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Hessam Roodaki, Anne-Marie Jablonka, Niklas Alexander Maierhofer, M. Ali Nasseri, Chris Patrick Lohmann, Abouzar Eslami; Big-bubble DALK under 4D OCT: an ex-vivo porcine trial. Invest. Ophthalmol. Vis. Sci. 2020;61(9):PB002.
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Microscope-integrated Optical Coherence Tomography (MIOCT) provides continuous monitoring of the surgical scene with high resolution and in a depth-resolved manner. With faster and higher resolution OCT engines, reconstruction and visualization of the entire surgical scene is feasible. This work investigates the possibility of performing a surgical task observed solely under continuous volumetric OCT. For this purpose, the air injection step in Deep Anterior Lamellar Keratoplasty (DALK) using the big-bubble technique is attempted.
A Lumera 700 microscope with RESCAN 700 (Zeiss, Oberkochen, Germany) is modified to carry out continuous volumetric OCT acquisitions covering a region of 6mm × 6mm and 2mm in depth. The acquired volumes are visualized using the Maximum Intensity Projection (MIP) technique on a monitor in front of the surgeon. Adaptive piecewise color transfer functions are in place that ensure the corneal stroma is portrayed nearly transparent and the endothelial and epithelial layers and the needle are visualized in red. The surgeon inserts a 30G needle attached to a custom-built 6 degrees of freedom (6DoF) master-slave robot into the cornea while observing the OCT visualization.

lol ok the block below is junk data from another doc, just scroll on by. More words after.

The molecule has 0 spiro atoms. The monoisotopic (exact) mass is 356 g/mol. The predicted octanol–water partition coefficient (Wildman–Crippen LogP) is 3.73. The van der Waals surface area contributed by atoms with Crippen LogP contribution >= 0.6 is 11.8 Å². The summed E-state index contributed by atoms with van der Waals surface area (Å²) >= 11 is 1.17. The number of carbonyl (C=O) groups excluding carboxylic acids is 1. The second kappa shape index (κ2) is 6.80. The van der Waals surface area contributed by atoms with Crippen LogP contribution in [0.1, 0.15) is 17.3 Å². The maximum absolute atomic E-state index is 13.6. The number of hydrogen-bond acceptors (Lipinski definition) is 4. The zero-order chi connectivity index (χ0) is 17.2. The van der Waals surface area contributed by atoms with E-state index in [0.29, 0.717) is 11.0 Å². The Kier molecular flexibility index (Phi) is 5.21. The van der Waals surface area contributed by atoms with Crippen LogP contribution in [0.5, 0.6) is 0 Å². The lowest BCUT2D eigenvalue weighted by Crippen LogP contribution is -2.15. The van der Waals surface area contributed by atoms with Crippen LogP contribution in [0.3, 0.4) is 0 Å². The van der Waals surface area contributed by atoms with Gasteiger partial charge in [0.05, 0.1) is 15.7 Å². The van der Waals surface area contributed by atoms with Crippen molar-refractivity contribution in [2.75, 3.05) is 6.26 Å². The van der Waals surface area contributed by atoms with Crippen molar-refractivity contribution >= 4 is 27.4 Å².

Air injection with the described system was attempted on ex-vivo porcine eyes (N=7) by two medical students with minimal prior experience in DALK performed on porcine models. Perforation of the endothelium was observed in one case and pneumodissection happened successfully in the remaining six cases with deep air deposits. Performance under 4D OCT visualization was considered superior to conventional microscopic view overlaid by continuous cross-sectional OCT acquisitions by the operators. A great advantage of the proposed method over conventional microscopic view and cross-sectional OCT was considered to be the lack of necessity to continuously reposition the OCT scan location.
Nominal surgical performance under continuous volumetric OCT acquisitions covering a large portion of the surgical field is feasible. Employing such imaging systems in combination with surgical robots has the potential to provide a superior platform for surgical tasks.
This is a 2020 Imaging in the Eye Conference abstract.
4D view of cornea with the needle tip close to the Descemet's membrane.
4D view of cornea, the induced tunnel and the deposited air over the Descemet's membrane.
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